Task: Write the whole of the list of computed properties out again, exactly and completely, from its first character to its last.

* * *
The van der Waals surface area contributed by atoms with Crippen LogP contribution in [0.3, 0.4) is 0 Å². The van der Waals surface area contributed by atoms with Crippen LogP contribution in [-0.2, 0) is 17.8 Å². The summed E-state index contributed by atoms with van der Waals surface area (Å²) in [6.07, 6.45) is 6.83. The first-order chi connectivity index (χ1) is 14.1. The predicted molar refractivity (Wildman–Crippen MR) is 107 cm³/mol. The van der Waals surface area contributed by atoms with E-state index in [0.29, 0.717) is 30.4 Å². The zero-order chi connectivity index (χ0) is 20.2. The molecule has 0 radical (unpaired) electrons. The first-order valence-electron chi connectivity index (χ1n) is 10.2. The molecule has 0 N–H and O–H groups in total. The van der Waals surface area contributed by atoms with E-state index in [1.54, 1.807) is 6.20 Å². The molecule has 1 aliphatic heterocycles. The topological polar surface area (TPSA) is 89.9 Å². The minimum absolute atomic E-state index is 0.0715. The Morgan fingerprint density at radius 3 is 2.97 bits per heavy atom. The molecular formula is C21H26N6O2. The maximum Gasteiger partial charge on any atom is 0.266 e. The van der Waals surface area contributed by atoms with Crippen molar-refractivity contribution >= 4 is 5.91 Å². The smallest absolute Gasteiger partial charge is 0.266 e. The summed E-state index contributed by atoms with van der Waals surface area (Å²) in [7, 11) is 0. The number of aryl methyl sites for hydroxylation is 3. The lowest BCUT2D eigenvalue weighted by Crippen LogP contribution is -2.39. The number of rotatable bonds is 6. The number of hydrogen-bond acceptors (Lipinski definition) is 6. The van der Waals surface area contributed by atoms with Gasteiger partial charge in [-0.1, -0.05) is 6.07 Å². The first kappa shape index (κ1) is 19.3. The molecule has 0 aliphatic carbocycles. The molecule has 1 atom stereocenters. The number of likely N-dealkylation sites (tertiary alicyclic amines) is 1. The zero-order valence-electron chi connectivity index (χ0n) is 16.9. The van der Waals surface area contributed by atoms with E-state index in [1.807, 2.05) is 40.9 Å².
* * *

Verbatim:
The van der Waals surface area contributed by atoms with Crippen LogP contribution in [0.3, 0.4) is 0 Å². The van der Waals surface area contributed by atoms with Crippen LogP contribution in [-0.2, 0) is 17.8 Å². The summed E-state index contributed by atoms with van der Waals surface area (Å²) in [6.07, 6.45) is 6.83. The first-order chi connectivity index (χ1) is 14.1. The predicted molar refractivity (Wildman–Crippen MR) is 107 cm³/mol. The van der Waals surface area contributed by atoms with E-state index in [0.29, 0.717) is 30.4 Å². The zero-order chi connectivity index (χ0) is 20.2. The molecule has 0 radical (unpaired) electrons. The first-order valence-electron chi connectivity index (χ1n) is 10.2. The molecule has 0 N–H and O–H groups in total. The van der Waals surface area contributed by atoms with E-state index in [1.54, 1.807) is 6.20 Å². The molecule has 1 aliphatic heterocycles. The topological polar surface area (TPSA) is 89.9 Å². The minimum absolute atomic E-state index is 0.0715. The Morgan fingerprint density at radius 3 is 2.97 bits per heavy atom. The molecular formula is C21H26N6O2. The maximum Gasteiger partial charge on any atom is 0.266 e. The van der Waals surface area contributed by atoms with Crippen molar-refractivity contribution >= 4 is 5.91 Å². The smallest absolute Gasteiger partial charge is 0.266 e. The summed E-state index contributed by atoms with van der Waals surface area (Å²) in [7, 11) is 0. The number of aryl methyl sites for hydroxylation is 3. The lowest BCUT2D eigenvalue weighted by Crippen LogP contribution is -2.39. The number of rotatable bonds is 6. The number of hydrogen-bond acceptors (Lipinski definition) is 6. The van der Waals surface area contributed by atoms with Gasteiger partial charge in [-0.1, -0.05) is 6.07 Å². The first kappa shape index (κ1) is 19.3. The molecule has 0 aliphatic carbocycles. The molecule has 1 atom stereocenters. The number of likely N-dealkylation sites (tertiary alicyclic amines) is 1. The zero-order valence-electron chi connectivity index (χ0n) is 16.9. The van der Waals surface area contributed by atoms with E-state index in [1.807, 2.05) is 40.9 Å².